The unclimbable, barbed wire barricades, along with tens of thousands of National Guard troops stationed in Washington, D.C., have made the nation’s capital city look more like a warzone than the seat of democracy in recent days.
The fencing and troops were added ahead of President Biden’s inauguration Wednesday – a day that always has heightened security every four years – to stave off the possibility of further violence following the Jan. 6 insurrection.
Riot fencing and razor wire reinforce the security zone on Capitol Hill in Washington, Tuesday, Jan. 19, 2021, before President-elect Joe Biden is sworn in as the 46th president on Wednesday. (Associated Press)
Once the inauguration celebration at the Lincoln Memorial was finished Wednesday evening, however, crews began to immediately remove the fencing.
Washington, D.C., Deputy Mayor John. J. Falcicchio tweeted Wednesday afternoon that crews would remove the fencing from east to west and would start unblocking park garages at 6 p.m. ET “in earnest.”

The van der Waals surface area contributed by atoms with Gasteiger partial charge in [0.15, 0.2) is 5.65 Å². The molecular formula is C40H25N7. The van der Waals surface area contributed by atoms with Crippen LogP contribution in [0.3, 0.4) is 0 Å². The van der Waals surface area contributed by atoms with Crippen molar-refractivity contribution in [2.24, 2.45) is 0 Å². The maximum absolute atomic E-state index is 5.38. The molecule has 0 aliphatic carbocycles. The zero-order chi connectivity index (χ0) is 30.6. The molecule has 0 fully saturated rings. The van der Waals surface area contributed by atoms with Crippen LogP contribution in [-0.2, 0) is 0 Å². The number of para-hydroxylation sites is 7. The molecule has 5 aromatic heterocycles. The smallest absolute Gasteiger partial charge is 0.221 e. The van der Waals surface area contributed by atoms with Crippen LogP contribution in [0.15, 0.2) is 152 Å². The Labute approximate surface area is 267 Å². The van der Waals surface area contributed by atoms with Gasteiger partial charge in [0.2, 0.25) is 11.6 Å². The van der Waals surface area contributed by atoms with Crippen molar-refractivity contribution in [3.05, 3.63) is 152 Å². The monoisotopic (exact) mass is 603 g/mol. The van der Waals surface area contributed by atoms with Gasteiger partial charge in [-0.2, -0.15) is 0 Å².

“This will take some time,” he said. “Give crews time/space to work safely.”
He said the removal would take around 36 hours.
D.C.’s Mayor Muriel Bowser late Wednesday thanked the city’s businesses and residents for enduring “earlier street closures & more intense security than Inaugurations past.”
Because of the pandemic and security precautions, inaugural festivities were mostly virtual — inaugural balls scrapped and the star-studded “Celebrating America” made for TV viewing — and Americans were asked to avoid the capital and watch everything from home.
The Secret Service, which is in charge of inaugural security, made at least three arrests Wednesday – two for unregistered ammunition and another for possession of a BB gun, according to a Bloomberg News reporter. Weapons of any kind were prohibited during the inauguration.